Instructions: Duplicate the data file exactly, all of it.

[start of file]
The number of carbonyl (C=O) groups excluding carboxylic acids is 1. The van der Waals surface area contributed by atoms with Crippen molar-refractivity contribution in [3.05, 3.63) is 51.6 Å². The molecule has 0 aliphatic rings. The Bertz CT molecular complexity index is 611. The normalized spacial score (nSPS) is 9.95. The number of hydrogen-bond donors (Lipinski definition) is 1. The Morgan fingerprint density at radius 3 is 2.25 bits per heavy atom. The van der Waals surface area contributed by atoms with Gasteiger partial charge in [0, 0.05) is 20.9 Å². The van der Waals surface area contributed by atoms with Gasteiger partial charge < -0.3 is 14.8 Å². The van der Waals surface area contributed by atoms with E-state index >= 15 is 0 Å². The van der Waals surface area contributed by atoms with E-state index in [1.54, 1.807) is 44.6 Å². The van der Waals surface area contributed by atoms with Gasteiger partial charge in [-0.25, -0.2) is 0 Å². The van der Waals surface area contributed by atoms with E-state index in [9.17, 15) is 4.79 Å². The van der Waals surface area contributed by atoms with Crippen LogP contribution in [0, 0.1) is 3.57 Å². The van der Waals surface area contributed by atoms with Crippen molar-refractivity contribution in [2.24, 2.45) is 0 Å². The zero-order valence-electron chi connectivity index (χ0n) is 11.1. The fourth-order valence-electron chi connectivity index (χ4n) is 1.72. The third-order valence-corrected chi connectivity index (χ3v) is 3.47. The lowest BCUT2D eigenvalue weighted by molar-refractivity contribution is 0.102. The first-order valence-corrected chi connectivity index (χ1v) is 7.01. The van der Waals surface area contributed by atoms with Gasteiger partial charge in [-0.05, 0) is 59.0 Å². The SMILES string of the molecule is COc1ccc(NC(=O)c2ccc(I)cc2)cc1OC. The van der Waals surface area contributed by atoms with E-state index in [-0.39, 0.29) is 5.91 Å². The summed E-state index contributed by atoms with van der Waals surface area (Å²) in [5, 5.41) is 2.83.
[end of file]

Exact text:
The number of carbonyl (C=O) groups excluding carboxylic acids is 1. The van der Waals surface area contributed by atoms with Crippen molar-refractivity contribution in [3.05, 3.63) is 51.6 Å². The molecule has 0 aliphatic rings. The Bertz CT molecular complexity index is 611. The normalized spacial score (nSPS) is 9.95. The number of hydrogen-bond donors (Lipinski definition) is 1. The Morgan fingerprint density at radius 3 is 2.25 bits per heavy atom. The van der Waals surface area contributed by atoms with Gasteiger partial charge in [0, 0.05) is 20.9 Å². The van der Waals surface area contributed by atoms with Gasteiger partial charge < -0.3 is 14.8 Å². The van der Waals surface area contributed by atoms with E-state index >= 15 is 0 Å². The van der Waals surface area contributed by atoms with E-state index in [1.54, 1.807) is 44.6 Å². The van der Waals surface area contributed by atoms with Gasteiger partial charge in [-0.25, -0.2) is 0 Å². The van der Waals surface area contributed by atoms with E-state index in [9.17, 15) is 4.79 Å². The van der Waals surface area contributed by atoms with Crippen LogP contribution in [0, 0.1) is 3.57 Å². The van der Waals surface area contributed by atoms with Crippen molar-refractivity contribution in [2.24, 2.45) is 0 Å². The zero-order valence-electron chi connectivity index (χ0n) is 11.1. The fourth-order valence-electron chi connectivity index (χ4n) is 1.72. The third-order valence-corrected chi connectivity index (χ3v) is 3.47. The lowest BCUT2D eigenvalue weighted by molar-refractivity contribution is 0.102. The first-order valence-corrected chi connectivity index (χ1v) is 7.01. The van der Waals surface area contributed by atoms with Gasteiger partial charge in [-0.05, 0) is 59.0 Å². The SMILES string of the molecule is COc1ccc(NC(=O)c2ccc(I)cc2)cc1OC. The van der Waals surface area contributed by atoms with E-state index in [-0.39, 0.29) is 5.91 Å². The summed E-state index contributed by atoms with van der Waals surface area (Å²) in [5, 5.41) is 2.83.